The Law Isn’t A Substitute For Morality

There are a lot of things that you shouldn’t do, which aren’t illegal. And that’s not a failure of the law. There are lots of things that are illegal, which shouldn’t be illegal, despite that you shouldn’t do them.

Let me make one thing clear: I’m not a libertarian. I think there should be a lot of laws and regulations. I think the government is the best delegated authority for a lot of stuff. But the law is a blunt instrument a lot of the time, which makes it a less than ideal way of addressing most bad behaviour.

Why am I talking about this? Two examples come to mind on opposite ends of a spectrum.

First: People are all too focused on whether the things that Trump has done are illegal. And this sets a really weird standard, because not only do we have to fit his behaviour within a legal context, but then he also has the benefit of being innocent until proven guilty. I think a much more useful standard to use for a public servant, particularly the President, should be that which is popular within the legal community which is that justice must not just be done but must be seen to be done. Courts often go out of their way to not only avoid impropriety but to also avoid any appearance of impropriety. Because it is important that people have confidence in their justice system, and that’s more of a PR issue than it is a factual issue. Applying this to Trump, it would mean that the question is not so much whether the meetings and e-mails between his representatives and associates of foreign governments were illegal, the question is whether or not they were appropriate. They were not. And the incredible volume of those interactions makes them all the more inappropriate. Does that impropriety warrant impeachment? Does it warrant changing your vote? Those are difficult questions, but that doesn’t mean that you can just pass them off onto someone else. Because while you could create a law which prohibits all interactions with foreign nationals during the course of a campaign, that would be a dumb and impractical law. And the laws that we actually have on the books which try to more narrowly address the problem are so fluffy as to be practically unenforceable. Because, in actual fact: the purpose of such laws is merely to unburden the legislative branch and the fifth estate and the electorate of their democratic duty to call bullshit on bad behaviour. And when an essentially political issue is hot-potatoed to the justice system, it has the very unfortunate consequence of politicizing the justice system.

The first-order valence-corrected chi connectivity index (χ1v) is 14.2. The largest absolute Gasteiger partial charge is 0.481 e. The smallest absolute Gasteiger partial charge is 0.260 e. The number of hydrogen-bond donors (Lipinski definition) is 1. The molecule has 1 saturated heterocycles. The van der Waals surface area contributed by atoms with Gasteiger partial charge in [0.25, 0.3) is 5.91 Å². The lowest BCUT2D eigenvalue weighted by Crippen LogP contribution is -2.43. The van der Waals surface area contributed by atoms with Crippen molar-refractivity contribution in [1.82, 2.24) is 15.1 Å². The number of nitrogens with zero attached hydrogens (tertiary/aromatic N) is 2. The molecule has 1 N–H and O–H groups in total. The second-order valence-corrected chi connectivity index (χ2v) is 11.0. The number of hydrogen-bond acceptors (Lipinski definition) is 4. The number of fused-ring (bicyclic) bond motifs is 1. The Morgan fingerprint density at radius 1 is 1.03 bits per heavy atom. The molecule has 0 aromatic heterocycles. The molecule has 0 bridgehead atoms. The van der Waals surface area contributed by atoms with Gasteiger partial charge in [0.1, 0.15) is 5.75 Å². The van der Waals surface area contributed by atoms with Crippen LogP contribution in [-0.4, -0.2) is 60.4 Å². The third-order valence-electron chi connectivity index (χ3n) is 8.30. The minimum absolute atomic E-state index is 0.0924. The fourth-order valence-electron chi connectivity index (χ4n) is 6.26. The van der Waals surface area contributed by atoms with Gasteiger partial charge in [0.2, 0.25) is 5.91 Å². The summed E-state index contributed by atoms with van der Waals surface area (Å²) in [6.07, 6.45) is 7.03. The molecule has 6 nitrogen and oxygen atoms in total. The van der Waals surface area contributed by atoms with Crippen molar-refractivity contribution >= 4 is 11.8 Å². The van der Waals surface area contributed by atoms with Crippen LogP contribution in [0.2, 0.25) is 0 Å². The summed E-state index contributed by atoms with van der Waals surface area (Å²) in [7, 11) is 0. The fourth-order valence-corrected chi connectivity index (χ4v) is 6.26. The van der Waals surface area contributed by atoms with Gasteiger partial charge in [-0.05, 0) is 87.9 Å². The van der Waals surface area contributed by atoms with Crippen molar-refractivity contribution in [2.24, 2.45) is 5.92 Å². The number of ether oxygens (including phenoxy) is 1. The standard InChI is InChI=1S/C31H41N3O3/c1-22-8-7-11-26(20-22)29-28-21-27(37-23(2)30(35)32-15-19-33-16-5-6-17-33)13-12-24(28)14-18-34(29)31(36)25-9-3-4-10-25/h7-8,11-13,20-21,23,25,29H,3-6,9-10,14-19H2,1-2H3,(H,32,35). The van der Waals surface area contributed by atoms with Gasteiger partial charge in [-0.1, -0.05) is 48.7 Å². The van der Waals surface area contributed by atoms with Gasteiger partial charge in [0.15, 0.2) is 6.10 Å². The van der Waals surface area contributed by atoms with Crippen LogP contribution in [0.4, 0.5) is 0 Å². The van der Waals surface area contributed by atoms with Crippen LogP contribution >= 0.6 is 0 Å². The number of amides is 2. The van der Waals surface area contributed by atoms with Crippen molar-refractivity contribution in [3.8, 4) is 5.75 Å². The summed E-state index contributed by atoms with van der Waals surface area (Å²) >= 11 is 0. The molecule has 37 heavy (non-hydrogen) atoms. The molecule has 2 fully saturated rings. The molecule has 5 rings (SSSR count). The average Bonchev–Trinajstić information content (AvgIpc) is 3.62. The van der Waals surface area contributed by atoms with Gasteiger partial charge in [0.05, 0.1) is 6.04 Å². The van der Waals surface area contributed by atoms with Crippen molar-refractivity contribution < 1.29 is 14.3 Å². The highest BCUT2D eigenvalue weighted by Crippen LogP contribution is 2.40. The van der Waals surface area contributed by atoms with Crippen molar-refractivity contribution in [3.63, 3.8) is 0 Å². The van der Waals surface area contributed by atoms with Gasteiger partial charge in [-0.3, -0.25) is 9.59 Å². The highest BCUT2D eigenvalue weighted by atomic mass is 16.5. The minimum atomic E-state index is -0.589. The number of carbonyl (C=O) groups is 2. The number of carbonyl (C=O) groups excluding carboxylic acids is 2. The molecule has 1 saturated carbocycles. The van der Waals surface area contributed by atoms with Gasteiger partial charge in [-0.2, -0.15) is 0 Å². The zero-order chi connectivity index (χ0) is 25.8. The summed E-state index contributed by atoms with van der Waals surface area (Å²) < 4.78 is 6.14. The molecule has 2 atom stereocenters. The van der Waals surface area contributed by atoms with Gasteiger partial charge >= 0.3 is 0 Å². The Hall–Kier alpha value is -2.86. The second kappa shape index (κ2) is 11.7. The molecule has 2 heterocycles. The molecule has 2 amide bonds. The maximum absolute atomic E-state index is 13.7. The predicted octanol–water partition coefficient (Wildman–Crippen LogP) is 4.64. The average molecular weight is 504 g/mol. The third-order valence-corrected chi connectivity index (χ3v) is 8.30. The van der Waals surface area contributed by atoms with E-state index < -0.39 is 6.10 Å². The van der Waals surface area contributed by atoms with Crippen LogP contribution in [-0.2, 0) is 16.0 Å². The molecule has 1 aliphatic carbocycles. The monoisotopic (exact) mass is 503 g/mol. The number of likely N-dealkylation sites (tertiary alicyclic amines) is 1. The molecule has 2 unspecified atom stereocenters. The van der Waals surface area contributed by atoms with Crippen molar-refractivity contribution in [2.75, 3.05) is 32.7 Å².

Second: Marijuana should be legal. I have no skin in the game; I don’t use marijuana. But even if you ascribe some immorality to smoking marijuana, making it illegal is a dumb and bad way of moralizing. Laws and regulations should are important to the extent that a substance or activity poses to the public. Some drugs should be governed by staunchly enforced laws. Some drugs should be heavily regulated. Some substances require less staunch regulation. We’re talking the difference between fentanyl and alcohol and vitamins. For example: I think that homeopathic medicine is a scam, and I think it’s dangerous as an advertised alternative to real medicine. But the laws against false advertising, fraud, and child neglect address a lot of the potential harm posed by that bullshit. Beyond that, it’s not the law’s job to render the conversation about homeopathic medicine moot so that I can avoid the frustration and embarrassment that those conversations will entail. Because sometimes when we use the law to address what is essentially an ethical question, we end up with substances / activities that are merely unethical for a certain class of people but which are criminal for another class of people. The criminalization of marijuana being a prime example of a law which has made smoking pot a petty rebellion for upper / middle class white people but an existential threat to everyone else. A law which cannot be enforced equally should not be a law. A law which creates more social carnage than does the substance / behaviour it seeks to address should not be a law. If you ascribe some immorality to marijuana, then make the case. You’ll probably be largely unsuccessful, and you should maybe then consider why your case is so weak.

The law is a beautiful and wonderful thing. At its best, it is both powerful and precise. At its best, it is the solid foundation on which our society is built and it is the pillars which enable us to continue to grow and develop. I am so proud to be a lawyer. But the law is not a cure-all, and it shouldn’t be scapegoated as such. To do so only corrupts the law and by extension the structural integrity of our entire civic system.

Posted in: Progress

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